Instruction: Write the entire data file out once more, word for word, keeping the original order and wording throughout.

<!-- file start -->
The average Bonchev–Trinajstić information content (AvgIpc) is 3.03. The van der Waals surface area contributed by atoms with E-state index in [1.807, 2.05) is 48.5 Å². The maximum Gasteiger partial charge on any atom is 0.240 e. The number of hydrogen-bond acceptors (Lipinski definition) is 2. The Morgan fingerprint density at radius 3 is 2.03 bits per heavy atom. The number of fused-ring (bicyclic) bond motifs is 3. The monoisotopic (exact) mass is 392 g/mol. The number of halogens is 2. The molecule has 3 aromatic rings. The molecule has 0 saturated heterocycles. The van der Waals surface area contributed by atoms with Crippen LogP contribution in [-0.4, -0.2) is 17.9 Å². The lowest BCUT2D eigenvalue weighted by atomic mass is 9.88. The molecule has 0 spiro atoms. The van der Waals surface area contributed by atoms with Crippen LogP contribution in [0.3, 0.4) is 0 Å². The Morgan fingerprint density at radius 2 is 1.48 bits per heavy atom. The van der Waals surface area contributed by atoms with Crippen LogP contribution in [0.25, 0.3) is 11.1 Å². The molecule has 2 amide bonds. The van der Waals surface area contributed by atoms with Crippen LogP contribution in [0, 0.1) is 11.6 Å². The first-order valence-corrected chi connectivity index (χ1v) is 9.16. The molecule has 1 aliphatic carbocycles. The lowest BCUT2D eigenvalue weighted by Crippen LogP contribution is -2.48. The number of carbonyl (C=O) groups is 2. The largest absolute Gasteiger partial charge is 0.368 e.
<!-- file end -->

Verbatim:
The average Bonchev–Trinajstić information content (AvgIpc) is 3.03. The van der Waals surface area contributed by atoms with E-state index in [1.807, 2.05) is 48.5 Å². The maximum Gasteiger partial charge on any atom is 0.240 e. The number of hydrogen-bond acceptors (Lipinski definition) is 2. The Morgan fingerprint density at radius 3 is 2.03 bits per heavy atom. The number of fused-ring (bicyclic) bond motifs is 3. The monoisotopic (exact) mass is 392 g/mol. The number of halogens is 2. The molecule has 3 aromatic rings. The molecule has 0 saturated heterocycles. The van der Waals surface area contributed by atoms with Crippen LogP contribution in [-0.4, -0.2) is 17.9 Å². The lowest BCUT2D eigenvalue weighted by atomic mass is 9.88. The molecule has 0 spiro atoms. The van der Waals surface area contributed by atoms with Crippen LogP contribution in [0.3, 0.4) is 0 Å². The Morgan fingerprint density at radius 2 is 1.48 bits per heavy atom. The van der Waals surface area contributed by atoms with Crippen LogP contribution in [0.25, 0.3) is 11.1 Å². The molecule has 2 amide bonds. The van der Waals surface area contributed by atoms with Crippen LogP contribution in [0, 0.1) is 11.6 Å². The first-order valence-corrected chi connectivity index (χ1v) is 9.16. The molecule has 1 aliphatic carbocycles. The lowest BCUT2D eigenvalue weighted by Crippen LogP contribution is -2.48. The number of carbonyl (C=O) groups is 2. The largest absolute Gasteiger partial charge is 0.368 e.